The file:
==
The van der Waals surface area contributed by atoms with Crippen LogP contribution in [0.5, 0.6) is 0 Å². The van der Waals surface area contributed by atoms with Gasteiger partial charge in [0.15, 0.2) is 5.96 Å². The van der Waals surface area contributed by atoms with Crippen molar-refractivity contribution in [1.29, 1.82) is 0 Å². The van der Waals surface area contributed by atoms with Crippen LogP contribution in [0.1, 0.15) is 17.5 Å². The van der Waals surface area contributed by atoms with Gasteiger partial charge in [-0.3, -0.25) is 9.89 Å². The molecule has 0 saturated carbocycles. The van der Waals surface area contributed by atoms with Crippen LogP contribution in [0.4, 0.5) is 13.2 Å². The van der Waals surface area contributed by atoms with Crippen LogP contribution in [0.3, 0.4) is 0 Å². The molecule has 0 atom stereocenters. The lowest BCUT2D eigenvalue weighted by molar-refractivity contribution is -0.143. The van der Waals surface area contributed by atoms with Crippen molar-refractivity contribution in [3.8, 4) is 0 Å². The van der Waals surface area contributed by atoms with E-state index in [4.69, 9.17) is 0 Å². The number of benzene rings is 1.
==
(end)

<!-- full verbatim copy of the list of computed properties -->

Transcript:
The van der Waals surface area contributed by atoms with Crippen LogP contribution in [0.5, 0.6) is 0 Å². The van der Waals surface area contributed by atoms with Gasteiger partial charge in [0.15, 0.2) is 5.96 Å². The van der Waals surface area contributed by atoms with Crippen molar-refractivity contribution in [1.29, 1.82) is 0 Å². The van der Waals surface area contributed by atoms with Crippen LogP contribution in [0.1, 0.15) is 17.5 Å². The van der Waals surface area contributed by atoms with Gasteiger partial charge in [-0.3, -0.25) is 9.89 Å². The molecule has 0 saturated carbocycles. The van der Waals surface area contributed by atoms with Crippen LogP contribution in [0.4, 0.5) is 13.2 Å². The van der Waals surface area contributed by atoms with Crippen LogP contribution in [0.3, 0.4) is 0 Å². The molecule has 0 atom stereocenters. The lowest BCUT2D eigenvalue weighted by molar-refractivity contribution is -0.143. The van der Waals surface area contributed by atoms with Crippen molar-refractivity contribution in [3.8, 4) is 0 Å². The van der Waals surface area contributed by atoms with E-state index in [4.69, 9.17) is 0 Å². The number of benzene rings is 1.